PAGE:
I feel like a failure a lot. My personality fails me (so introverted, so impatient). My house fails me with its laurel hedges growing into a tall jungle while I’m not looking. My lawn is rocky and barren and dry, spotted with dandelions. My laundry room houses not only dirty laundry, but also a hodge-podge of debris that collects. Plus two always-needing-to-be-cleaned litter boxes. I can’t get anyone to leave my tools in one place, so I have screwdrivers and wrenches strewn about the house and I can never find the one with the star-tip (what’s it called? I can never remember).
I failed one thing in all my academic years: a math test in third grade. I ripped it apart in anger and went home crying. When a mean choir teacher gave me a B+ for my semester grade in choir my freshman year, it ruined my grade point average and so I never again took a subjective class in high school. No art, no music, nothing that couldn’t be quantified and controlled. What kind of life is that? A safe life. A boring life.
I hate to fail. And yet I fail so often. When I fail–daily–have you seen my kitchen floor?–I want to run away. I want to abandon my family to someone who has a better chance of success than I. I want my kids to have a better mom, my husband to have a better wife. I don’t want them to have to live with someone like me who gets things wrong more than she gets them right. I want to wash my hands of the whole sorry mess I’ve made and relocate to a farm where I will wear tie-dye, grow my own vegetables and talk to the animals. Of course, probably the weeds would overtake my cultivated fields and the animals wouldn’t talk back.
Here’s the sentence I say to myself on occasion: “How hard can it be?” The answer, in the case of replacing a freezer gasket is VERY VERY HARD. Nigh unto impossible, as a matter of fact. My fingers are too weak and my constitution too impatient to successfully accomplish the goal. (The goal is to keep food frozen without creating icicles in the fridge.)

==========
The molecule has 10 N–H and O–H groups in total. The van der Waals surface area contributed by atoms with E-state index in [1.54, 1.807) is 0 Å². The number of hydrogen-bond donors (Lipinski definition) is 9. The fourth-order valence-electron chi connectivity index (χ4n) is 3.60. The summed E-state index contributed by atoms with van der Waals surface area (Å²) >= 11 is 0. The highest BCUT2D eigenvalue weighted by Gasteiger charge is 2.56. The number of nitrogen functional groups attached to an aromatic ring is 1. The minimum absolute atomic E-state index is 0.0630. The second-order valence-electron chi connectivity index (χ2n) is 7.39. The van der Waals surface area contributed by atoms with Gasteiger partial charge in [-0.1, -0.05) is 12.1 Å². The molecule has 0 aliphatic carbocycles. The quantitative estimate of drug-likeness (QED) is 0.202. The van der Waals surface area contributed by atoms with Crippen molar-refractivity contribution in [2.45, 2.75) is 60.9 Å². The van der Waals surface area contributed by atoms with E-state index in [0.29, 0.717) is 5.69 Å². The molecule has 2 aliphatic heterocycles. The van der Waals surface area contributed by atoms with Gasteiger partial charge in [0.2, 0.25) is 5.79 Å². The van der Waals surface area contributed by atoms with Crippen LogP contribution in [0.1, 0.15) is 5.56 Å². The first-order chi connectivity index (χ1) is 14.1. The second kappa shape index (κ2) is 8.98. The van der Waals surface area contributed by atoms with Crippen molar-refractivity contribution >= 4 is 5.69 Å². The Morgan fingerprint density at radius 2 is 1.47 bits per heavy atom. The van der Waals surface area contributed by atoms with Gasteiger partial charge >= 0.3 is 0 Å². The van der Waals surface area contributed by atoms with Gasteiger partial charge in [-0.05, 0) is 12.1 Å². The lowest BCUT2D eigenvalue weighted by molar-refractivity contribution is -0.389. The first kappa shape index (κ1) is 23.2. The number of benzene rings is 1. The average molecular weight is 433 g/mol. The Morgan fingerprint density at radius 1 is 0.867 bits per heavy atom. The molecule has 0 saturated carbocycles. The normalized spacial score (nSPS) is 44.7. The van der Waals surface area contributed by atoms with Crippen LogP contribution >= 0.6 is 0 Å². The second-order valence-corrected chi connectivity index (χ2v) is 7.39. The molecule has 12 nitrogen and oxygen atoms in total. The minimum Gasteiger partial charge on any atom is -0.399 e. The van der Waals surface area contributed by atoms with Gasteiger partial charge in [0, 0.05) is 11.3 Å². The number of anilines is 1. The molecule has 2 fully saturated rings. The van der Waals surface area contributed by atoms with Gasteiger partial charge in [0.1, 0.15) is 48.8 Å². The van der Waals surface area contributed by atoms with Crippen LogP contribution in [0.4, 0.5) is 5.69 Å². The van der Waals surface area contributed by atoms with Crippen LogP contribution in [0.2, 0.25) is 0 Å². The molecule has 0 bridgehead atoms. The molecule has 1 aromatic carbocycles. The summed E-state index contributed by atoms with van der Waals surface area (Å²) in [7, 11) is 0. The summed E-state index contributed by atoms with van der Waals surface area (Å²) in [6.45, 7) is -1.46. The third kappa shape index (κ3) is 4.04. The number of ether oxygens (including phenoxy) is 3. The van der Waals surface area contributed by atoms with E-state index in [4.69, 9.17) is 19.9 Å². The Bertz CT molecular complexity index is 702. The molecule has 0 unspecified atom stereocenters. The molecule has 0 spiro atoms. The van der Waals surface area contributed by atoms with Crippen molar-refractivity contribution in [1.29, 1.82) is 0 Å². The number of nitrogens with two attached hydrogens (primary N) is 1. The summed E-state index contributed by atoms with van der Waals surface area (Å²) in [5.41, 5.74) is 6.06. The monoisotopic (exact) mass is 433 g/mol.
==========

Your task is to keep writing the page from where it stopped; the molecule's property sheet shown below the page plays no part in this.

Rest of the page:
I’m sure that it’s not normal to feel like a complete and utter failure because one cannot replace the freezer gasket because one was too impatient to wait for someone to arrive who can complete that task with ease. It’s not normal to spiral into this black tornado of despair because I can’t keep up with my life. (If I do not get the lilacs pruned, there will be no blossoms next year.) It’s not normal that the thought of my storage room causes me great distress, the kind of distress that immobilizes me rather that motivates me.
And being not normal makes me feel like a failure.
I really thought I’d be a good mom, a good wife, a decent human being. (I have never been called for jury duty. Why is that?) I thought I’d have a lush green lawn and the kind of kids who would happily eat a giant chef salad for dinner. (Ha ha ha ha ha.)
I am pathetic tonight. Blame PMS. Blame the stupid freezer. Blame my puny fingers. Blame my schedule. Blame the government. Blame the mean choir teacher who ruined my grade point average. But ultimately, it’s all me. Imperfect, failing me.
And now, here’s the response:
Stop sniveling. Quit the self-pity. Enough self-exaggeration and melodrama. Your hormones are out of control. Fixing a freezer gasket is not the ultimate test of success. Imperfection is all right. Everything will look better in the morning. Your fingertips will probably even feel better.
Everything that must be done will get done. Stop complaining. It’s so unbecoming.
Be grateful. Be grateful. Be grateful.
Go to bed.